Back pain can occur for many different reasons, ranging from relatively simple causes like poor posture or bending over cellphones and other electronic devices for long periods of time, to injury and tissue damage stemming from traumatic accidents or diseases like osteoarthritis or spinal stenosis or repetitive activities like bending and lifting. Herniated discs are a common cause of back pain that often causes painful symptoms in other areas of the body as well. Because back pain can be caused by many factors, a thorough evaluation, and diagnostic imaging can play critical roles in ensuring the most appropriate treatment is provided.
Spinal stenosis is a chronic condition that causes the spinal canal – the channel that transports nerves from the brain through the spine – to become narrow over time, usually as a result of arthritis. As the canal narrows, the nerves can become compressed, resulting in local and widespread pain and symptoms like tingling, numbness and muscle weakness. Treatment usually involves oral and injected medications combined with physical therapy. Nerve block injections can also help by preventing pain sensations from traveling to the brain. Surgery may be required in advanced cases that don’t respond to more conservative approaches.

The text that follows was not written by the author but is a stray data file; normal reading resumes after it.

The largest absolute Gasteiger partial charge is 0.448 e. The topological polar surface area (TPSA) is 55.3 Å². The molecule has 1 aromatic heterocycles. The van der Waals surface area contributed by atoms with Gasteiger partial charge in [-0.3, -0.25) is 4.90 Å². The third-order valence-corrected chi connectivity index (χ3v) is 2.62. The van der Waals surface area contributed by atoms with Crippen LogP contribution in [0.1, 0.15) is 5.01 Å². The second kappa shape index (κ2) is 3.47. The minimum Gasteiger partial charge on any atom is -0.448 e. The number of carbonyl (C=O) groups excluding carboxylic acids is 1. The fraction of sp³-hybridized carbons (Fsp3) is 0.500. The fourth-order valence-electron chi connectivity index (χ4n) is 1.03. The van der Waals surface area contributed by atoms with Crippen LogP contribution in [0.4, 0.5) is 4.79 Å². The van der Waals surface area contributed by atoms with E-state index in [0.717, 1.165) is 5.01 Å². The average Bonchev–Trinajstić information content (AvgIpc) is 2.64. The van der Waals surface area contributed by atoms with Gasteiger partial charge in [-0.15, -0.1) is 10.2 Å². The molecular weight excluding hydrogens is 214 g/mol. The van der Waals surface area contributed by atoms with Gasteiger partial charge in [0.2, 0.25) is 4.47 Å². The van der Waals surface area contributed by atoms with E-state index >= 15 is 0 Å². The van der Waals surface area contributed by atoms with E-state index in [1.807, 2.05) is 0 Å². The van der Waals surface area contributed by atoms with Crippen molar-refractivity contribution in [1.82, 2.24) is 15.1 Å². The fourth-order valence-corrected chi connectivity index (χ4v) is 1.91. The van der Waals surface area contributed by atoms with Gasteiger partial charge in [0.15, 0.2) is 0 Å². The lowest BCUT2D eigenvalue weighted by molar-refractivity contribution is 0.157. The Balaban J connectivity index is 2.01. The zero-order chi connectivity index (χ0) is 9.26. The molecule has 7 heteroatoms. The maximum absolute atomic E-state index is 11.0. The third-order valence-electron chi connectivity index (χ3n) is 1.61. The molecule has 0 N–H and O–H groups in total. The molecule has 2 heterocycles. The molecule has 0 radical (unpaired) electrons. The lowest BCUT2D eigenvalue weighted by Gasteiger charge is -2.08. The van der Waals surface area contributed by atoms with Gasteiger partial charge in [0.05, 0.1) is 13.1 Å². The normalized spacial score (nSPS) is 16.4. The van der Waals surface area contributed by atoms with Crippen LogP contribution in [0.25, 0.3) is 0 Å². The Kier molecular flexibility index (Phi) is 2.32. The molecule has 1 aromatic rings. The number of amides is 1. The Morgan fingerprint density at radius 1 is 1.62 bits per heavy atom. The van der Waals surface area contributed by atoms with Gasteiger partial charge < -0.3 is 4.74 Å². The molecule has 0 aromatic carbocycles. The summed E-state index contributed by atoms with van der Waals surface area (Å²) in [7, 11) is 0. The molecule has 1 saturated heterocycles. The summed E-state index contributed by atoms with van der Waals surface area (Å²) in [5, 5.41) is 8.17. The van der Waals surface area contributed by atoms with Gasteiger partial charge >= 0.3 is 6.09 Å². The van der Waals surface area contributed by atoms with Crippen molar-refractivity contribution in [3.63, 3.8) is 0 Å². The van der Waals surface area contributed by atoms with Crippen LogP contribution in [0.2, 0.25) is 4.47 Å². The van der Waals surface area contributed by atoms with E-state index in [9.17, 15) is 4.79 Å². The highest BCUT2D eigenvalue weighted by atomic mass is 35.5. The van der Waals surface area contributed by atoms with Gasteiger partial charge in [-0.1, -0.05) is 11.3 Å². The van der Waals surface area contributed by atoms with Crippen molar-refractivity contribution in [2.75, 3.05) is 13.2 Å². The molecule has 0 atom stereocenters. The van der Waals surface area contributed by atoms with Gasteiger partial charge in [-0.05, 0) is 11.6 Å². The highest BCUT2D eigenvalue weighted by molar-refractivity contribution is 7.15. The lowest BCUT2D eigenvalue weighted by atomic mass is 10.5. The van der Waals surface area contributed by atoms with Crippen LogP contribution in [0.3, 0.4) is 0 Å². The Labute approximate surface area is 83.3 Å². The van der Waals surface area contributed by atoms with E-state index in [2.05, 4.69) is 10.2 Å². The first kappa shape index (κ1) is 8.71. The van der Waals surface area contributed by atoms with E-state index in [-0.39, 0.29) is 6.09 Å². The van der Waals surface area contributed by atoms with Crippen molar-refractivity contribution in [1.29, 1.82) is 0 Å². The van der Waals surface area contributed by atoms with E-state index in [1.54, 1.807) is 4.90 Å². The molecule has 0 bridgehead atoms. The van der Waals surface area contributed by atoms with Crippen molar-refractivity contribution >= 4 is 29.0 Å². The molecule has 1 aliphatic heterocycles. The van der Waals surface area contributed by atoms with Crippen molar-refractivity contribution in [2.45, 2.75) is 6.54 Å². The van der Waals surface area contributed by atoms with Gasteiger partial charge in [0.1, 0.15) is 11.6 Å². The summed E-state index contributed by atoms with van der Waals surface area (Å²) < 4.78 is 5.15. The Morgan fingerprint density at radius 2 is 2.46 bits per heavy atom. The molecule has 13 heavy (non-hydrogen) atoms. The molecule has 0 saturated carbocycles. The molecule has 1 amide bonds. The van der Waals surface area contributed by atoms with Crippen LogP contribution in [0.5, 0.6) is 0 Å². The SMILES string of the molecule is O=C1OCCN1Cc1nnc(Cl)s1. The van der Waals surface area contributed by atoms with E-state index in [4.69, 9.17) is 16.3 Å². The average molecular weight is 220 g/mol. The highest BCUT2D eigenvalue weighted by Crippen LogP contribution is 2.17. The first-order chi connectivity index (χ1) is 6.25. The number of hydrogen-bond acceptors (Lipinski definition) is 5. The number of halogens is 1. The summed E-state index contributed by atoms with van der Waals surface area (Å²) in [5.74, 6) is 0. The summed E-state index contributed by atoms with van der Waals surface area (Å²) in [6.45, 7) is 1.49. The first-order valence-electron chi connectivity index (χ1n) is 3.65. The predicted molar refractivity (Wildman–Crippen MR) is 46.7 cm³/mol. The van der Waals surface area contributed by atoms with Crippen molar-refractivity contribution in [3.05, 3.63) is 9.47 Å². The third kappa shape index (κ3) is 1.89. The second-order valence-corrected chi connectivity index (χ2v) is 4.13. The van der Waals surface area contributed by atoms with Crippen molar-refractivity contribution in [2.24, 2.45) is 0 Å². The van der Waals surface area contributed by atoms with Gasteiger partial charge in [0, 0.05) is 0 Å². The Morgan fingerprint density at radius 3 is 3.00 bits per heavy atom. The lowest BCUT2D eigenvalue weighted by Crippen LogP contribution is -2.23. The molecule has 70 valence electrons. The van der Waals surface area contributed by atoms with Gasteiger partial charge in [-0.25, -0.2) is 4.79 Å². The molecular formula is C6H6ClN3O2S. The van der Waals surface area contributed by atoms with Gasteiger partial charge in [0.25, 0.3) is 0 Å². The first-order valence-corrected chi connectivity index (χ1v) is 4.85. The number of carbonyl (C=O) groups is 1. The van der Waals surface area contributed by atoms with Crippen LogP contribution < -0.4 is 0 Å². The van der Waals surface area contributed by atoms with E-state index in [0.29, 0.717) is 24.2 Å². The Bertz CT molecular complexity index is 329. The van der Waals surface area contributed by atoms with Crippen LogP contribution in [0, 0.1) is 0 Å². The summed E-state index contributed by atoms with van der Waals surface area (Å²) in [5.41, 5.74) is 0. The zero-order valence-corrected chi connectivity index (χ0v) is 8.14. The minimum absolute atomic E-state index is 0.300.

The sciatic nerve is the longest nerve in the body, with two branches exiting the lower spine and traveling through each leg. Sciatica occurs when the nerve becomes compressed or impinged where it exits the spine, usually as a result of a herniated or “slipped” disc that presses on the nerve. People with sciatica have symptoms like low back pain and radiating pain, numbness, and weakness in the affected leg and buttock. One or both legs can be affected. Treatment usually consists of rest, physical therapy, and oral or injected medications to reduce pain and inflammation and to allow the disc to resume its normal position. Nerve blocks and spinal cord stimulation may also help. In a few cases, surgery may be needed to address severe nerve compression or herniation that won’t resolve on its own.